token and almost mocking of stereotypes as the girls repeat the word 'yo!' over
an entire verse, but I'll give them the benefit of the doubt here and say it
was done with good intensions rather than a poke of fun. One minute you'll be
head banging, next you'll be bopping to some reggae or a poppy chorus or even
dubstep, which has quite a prominent appearance in one of the tracks. The album
has enough flavour to keep you listening, probably quite amazed that such a
work of art even exists.
isn't all good obviously. The lyrics are practically none-existent as far as
I'm concerned. I don't know Japanese and whereas I understand some of the
themes as English phrases and words are slipped in occasionally, it's mostly
nonsense to me. And on top of that, after a while the girl's voices get
irritating. Some parts have too much singing for my liking, which may be a fact
attributed to that I have no idea what the fuck they're on about, but it's
still a thing.
there can simply too much going on in a song. I understand the producers were
probably having a wail of a time creating Babymetal, but maybe they were a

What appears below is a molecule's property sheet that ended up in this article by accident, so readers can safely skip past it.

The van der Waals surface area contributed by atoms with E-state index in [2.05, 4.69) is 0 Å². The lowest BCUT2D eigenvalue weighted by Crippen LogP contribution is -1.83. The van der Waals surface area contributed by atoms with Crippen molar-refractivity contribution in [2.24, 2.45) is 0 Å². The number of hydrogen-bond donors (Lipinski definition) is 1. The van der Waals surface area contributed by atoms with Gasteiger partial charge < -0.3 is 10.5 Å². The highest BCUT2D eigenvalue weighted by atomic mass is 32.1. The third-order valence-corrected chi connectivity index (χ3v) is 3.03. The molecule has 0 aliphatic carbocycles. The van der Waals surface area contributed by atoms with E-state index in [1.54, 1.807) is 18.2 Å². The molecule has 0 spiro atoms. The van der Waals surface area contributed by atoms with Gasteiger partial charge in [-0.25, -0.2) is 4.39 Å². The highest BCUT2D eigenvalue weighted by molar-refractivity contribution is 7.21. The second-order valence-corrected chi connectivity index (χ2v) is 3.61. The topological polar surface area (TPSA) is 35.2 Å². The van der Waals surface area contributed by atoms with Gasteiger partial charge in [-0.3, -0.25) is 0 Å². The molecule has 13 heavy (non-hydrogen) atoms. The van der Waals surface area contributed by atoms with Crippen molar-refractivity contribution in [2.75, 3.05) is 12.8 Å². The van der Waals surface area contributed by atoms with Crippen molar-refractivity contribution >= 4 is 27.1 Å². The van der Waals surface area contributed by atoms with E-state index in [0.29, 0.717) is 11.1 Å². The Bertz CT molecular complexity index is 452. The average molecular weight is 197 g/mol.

little too enthusiastic at times to push things in. After a while your ears
feel like they're drowning in noise, there is no room to breathe through the
endless amounts of sonic guitars and poppy synths and girly vocals. More breaks
and quieter moments would have been appreciated.
One of the
most important things to note is that Babymetal is completely manufactured. It
probably doesn't have a sincere bone in its body, which is something I'd
usually criticise with an album. Even the name Babymetal alone screams cash-cow.
It's usually the manufactured bollocks I gave a hard time on this blog and yet
to call Babymetal manufactured bollocks would be a complete lie. It's
manufactured, but it isn't bollocks. Its actually really bloody interesting
stuff. The producers in charge here were the creative ones, really trying to
push boundaries of manufactured music. And don't think that just because it's decent
manufactured music that Babymetal is about the music. They're not. It's the
money. "One for the money, two for the money, three for the money. Money,
money, money, money!" the girls sing in 'Onedari Daisakusen', probably
their longest English verse. It's all for the money and don't you forget it.
Babymetal are here to milk the Japanese metal fans of their walking, head
banging wallet of cash and that is the sole reason this album was made.
manufactured isn't a reason to be hated. The reason I hated manufactured music
previously was because it was boring. Box ticking, predictable, boringness.
Babymetal could have been box ticking, defiantly as far as genre inclusion